The boat's crew were so exhausted by their continued exertions under a vertical sun, that I was reluctantly compelled to relinquish my intention of proceeding to the termination of tidewater at this time. At this place, the tide rose about 4 feet 6 inches, the force of the ebb tide and current united being little greater than the flood tide, a proof of its flowing through a very level country. Having concluded upon terminating at the point the examination of the river (being 70 miles from the vessel and out stock of provisions expended, not having anticipated such a discovery), I landed on the south shore for the purpose of examining the surrounding country. On ascending a low hill rising about 25 feet above the level of the river, we saw a distant mountain (which I conjectured to be the high peak of Captain Flinders) bearing S. 1 1/2 E., dis't from 25 to 30 miles. Round from this point; to the N.W. the country declined considerably in elevation, and had much the appearance of an immense extended plains, of low and undulating hills and vales, well but not heavily wooded, the only elevations of magnitude were some hills 700 or 800 feet high, which we had passed to the northward. The appearance and formation of the country, the slowness of the current even the ebb tide and depth of water, induce me to conclude that the river will be found navigable for vessels of burden to a much greater distance, probably not less than 50 miles. There was no appearance of the river being even occasionally flooded, no mark being found more than 7 feet above the level which is little more than would be cause be the flood tide at high water forcing back any unusual accumulation of water in rainy seasons.

A consideration of all the circumstances connected with the appearance of the river justify me in entertaining a strong belief that the sources of this river will not be found in a mountainous country, most probably from some large collection of interior waters, the reservoir of those streams crossed by me during an expedition of discovery in 1818, and which had a northerly course; whatever may be its origin, it is by far the largest fresh water river on the Eastern Coast of New South Wales, and promises to be of the utmost importance to the colony, as, besides affording a water communication with the Southern Countries bordering upon Liverpool Plains, it waters a vast extent of country, a great portion of which appeared to me capable of supporting the cultivation of the richest production of the tropics. I afterwards proceeded a few miles to the S.E. from the river through a gently broken country of good soil, declining in elevation towards the south, the High Peak before mentioned being the only remarkable eminence from N.E., to south.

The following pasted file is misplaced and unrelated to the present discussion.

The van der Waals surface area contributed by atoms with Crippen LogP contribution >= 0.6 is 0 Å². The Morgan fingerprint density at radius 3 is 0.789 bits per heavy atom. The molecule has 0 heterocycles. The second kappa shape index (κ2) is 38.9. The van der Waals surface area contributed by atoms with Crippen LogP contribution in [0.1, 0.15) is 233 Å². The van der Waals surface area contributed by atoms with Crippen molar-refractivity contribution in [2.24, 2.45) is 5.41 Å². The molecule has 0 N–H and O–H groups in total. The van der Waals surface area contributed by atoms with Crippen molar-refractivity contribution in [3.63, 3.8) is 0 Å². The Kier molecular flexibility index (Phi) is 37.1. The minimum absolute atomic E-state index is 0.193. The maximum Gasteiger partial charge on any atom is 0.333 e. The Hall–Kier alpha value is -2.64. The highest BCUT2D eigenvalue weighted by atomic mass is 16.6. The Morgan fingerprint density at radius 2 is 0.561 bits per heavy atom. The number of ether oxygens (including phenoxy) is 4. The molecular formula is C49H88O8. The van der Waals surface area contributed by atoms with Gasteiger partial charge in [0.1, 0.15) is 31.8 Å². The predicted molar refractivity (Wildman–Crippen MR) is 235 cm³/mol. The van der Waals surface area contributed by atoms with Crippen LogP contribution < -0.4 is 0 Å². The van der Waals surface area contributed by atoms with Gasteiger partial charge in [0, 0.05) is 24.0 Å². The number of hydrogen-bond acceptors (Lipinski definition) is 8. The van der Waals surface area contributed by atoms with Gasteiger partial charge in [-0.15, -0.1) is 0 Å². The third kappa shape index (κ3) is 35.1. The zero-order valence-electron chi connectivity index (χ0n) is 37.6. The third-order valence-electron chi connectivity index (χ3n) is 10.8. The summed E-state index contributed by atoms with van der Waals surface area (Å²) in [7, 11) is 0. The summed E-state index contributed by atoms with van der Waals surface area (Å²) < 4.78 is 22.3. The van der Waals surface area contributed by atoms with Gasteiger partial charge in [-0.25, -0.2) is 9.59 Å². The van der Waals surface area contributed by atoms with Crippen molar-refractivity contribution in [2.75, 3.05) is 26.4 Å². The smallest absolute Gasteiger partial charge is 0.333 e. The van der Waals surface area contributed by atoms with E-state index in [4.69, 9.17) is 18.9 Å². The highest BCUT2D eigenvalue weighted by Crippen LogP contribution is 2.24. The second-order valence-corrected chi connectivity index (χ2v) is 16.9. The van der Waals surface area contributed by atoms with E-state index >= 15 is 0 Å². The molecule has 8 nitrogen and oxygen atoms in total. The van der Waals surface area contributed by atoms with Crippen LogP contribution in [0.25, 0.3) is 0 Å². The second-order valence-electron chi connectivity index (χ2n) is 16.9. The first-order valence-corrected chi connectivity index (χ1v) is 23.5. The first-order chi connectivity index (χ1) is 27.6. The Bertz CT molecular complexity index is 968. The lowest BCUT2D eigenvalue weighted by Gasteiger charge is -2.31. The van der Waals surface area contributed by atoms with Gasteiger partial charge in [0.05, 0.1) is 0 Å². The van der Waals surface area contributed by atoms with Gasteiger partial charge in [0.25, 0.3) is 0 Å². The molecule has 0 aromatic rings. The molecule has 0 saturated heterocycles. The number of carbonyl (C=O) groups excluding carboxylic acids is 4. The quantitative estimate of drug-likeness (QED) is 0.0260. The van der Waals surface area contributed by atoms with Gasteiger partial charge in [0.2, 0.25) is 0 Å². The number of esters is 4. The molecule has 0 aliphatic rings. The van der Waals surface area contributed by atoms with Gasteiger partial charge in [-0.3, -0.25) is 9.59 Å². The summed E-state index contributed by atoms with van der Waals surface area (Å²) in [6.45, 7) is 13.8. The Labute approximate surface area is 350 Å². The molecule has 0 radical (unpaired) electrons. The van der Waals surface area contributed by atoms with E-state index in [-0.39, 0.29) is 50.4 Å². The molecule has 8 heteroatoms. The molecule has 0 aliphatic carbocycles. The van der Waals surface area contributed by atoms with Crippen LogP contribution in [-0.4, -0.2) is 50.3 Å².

As the position of the entrance of the river was still to be fixed and the channel examined, I lost no time returning down the river with the ebb tide, and I stopped for the night at the base of green hills, the highest of which was ascended the next morning and the view from it more extensive than I anticipated. The high coast range, of which Mt. Warning is the nucleus, appeared gradually to lose itself westward and with the exception of the peak before mentioned, and which appears to be the termination of the north extreme of the Mt. Warning Range, there was scarcely an elevation above the ordinary level of the country to be seen; if any such range of hills had place within 50 or 60 miles, it could not have escaped observation.

So much time was spent in the examination of the country about Sea Reach that it was quite dark when we got to the entrance of the river, which, out of respect to His Excellency the Governor under whose orders this bay was examined, was now honoured with the name of Brisbane River. The whole of the next day was spent in sounding the entrance and traversing the country in the vicinity of Red Cliff Point; and we did not reach the vessel until late in the night of the 5th Decr., amply gratified in the discovery of this important river, as we sanguinely anticipated the most beneficial consequences as likely to result to the colony by the formation of a settlement on its banks.